Green Book (2018)
I have to admit to having a bit of trepidation before watching this film on Netflix last night. For one thing, I knew there would be racial discrimination and even a little bit of violence, but I wasn’t expecting the humour and pathos, in equal measure.
In 1962, Tony “Tony Lip” Vallelonga, a tough bouncer, is looking for work when his nightclub is closed for renovations. The most promising offer turns out to be the driver for the African-American classical pianist Don Shirley for a concert tour into the Deep South states. Although hardly enthused at working for a black man, Tony accepts the job and they begin their trek armed with The Negro Motorist Green Book, a travel guide for safe travel through America’s racial segregation. Together, the snobbishly erudite pianist and the crudely practical bouncer can barely get along with their clashing attitudes to life and ideals. However, as the disparate pair witness and endure America’s appalling injustices on the road, they find a newfound respect for each other’s talents and start to face them together. In doing so, they would nurture a friendship and understanding that would change both their lives.Storyline (from IMDb)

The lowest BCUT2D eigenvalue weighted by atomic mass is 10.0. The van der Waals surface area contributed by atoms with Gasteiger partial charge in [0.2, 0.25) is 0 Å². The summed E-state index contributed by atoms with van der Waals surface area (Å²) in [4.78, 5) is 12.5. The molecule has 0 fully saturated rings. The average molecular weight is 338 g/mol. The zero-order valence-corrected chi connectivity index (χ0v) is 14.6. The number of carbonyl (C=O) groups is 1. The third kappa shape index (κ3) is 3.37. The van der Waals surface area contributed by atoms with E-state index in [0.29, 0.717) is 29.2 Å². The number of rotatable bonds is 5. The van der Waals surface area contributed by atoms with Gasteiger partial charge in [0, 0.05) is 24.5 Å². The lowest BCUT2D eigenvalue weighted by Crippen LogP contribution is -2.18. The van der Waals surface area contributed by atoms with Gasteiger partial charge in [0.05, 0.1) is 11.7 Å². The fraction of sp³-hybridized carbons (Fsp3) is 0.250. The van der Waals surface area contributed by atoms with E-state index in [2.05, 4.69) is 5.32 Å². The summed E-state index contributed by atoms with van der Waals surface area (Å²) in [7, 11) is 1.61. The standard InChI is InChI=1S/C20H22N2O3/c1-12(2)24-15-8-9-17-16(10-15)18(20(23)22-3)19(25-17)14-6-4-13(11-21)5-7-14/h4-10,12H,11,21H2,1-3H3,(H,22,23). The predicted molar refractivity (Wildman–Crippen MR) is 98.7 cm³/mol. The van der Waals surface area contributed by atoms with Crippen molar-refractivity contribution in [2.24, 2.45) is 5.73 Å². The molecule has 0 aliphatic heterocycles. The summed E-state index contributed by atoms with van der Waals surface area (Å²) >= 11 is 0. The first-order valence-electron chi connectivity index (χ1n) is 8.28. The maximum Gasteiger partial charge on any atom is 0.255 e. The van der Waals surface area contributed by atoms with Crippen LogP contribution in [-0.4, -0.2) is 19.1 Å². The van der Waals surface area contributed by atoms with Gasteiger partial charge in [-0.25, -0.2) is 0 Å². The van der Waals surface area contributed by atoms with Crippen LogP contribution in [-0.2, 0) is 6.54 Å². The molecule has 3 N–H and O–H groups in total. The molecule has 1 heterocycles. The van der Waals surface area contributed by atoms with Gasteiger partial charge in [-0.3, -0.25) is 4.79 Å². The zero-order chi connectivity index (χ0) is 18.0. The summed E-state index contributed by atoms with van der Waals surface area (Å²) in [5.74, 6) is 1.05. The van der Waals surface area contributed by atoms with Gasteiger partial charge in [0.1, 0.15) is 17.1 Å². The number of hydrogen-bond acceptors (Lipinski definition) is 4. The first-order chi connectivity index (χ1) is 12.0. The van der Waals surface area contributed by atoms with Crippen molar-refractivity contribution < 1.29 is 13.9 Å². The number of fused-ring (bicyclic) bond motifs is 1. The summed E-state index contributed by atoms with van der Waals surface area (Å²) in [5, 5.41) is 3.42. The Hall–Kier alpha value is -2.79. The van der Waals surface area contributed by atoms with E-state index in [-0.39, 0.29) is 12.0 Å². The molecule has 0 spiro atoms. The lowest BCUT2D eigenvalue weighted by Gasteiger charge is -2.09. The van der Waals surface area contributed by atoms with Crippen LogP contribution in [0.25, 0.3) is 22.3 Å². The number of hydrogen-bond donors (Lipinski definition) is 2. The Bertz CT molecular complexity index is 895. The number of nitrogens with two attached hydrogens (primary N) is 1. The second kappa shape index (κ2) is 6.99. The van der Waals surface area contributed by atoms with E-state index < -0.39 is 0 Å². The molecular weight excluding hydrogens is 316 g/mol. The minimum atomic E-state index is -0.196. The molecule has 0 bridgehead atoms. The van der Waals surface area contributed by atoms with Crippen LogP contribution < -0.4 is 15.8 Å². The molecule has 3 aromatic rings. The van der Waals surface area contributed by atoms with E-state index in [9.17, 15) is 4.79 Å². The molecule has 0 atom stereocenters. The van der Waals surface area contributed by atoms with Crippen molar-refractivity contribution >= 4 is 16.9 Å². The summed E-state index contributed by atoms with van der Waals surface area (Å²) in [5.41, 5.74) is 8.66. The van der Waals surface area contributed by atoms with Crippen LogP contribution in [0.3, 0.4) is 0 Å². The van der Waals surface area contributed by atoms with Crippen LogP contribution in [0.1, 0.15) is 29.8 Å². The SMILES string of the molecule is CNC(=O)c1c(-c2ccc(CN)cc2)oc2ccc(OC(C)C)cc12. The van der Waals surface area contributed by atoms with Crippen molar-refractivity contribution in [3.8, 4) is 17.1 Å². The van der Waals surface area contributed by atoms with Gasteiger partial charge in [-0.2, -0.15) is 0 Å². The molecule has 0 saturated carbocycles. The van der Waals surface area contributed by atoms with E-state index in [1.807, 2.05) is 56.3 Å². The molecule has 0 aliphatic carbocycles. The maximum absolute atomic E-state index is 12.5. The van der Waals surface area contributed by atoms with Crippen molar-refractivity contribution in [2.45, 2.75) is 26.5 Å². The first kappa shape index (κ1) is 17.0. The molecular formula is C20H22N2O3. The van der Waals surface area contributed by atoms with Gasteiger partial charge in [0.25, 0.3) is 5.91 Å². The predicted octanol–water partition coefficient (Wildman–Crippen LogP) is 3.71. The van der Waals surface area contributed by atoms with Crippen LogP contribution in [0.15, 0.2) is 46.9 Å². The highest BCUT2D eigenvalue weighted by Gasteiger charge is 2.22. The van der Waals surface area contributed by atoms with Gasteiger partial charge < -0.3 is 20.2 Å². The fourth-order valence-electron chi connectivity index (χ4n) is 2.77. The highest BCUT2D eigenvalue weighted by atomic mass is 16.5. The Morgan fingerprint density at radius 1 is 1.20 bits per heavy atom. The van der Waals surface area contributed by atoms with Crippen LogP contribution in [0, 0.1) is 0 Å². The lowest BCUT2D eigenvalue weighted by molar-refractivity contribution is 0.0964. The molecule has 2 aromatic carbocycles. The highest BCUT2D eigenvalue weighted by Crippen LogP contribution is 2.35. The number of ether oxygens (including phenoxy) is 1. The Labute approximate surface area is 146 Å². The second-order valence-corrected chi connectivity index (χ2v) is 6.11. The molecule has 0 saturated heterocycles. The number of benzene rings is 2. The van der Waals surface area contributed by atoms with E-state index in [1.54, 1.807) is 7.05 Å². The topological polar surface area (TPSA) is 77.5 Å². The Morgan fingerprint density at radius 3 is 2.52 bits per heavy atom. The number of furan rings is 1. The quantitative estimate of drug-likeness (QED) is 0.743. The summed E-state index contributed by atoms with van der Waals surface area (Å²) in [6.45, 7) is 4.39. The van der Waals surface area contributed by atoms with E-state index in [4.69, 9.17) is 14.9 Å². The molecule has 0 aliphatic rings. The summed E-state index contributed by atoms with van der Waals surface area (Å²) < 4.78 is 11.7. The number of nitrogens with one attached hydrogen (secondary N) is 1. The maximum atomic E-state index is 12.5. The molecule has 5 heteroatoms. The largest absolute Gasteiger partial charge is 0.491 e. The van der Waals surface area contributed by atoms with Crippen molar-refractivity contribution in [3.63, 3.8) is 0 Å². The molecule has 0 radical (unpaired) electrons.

This is an excellent film for allowing two individuals the chance of a lifetime to become friends in spite of their differences. And the fact that it’s based on a true story makes it even better.
The fried chicken scene was probably the funniest in the whole film, and turns out to be the best preparation that Tony provided Don for a dinner that happens later in the story.
And the surprise of the century was when Don makes his one phone call to his lawyer when they were locked up in a jail in a ‘sunset’ town, only to have Bobby Kennedy pull some strings.
But is the story true?
If you love classical music, Don Shirley’s recitals in the film are beautiful. And if you wonder what he would do with popular music, the final ‘concert’ will show you. The man was a genius.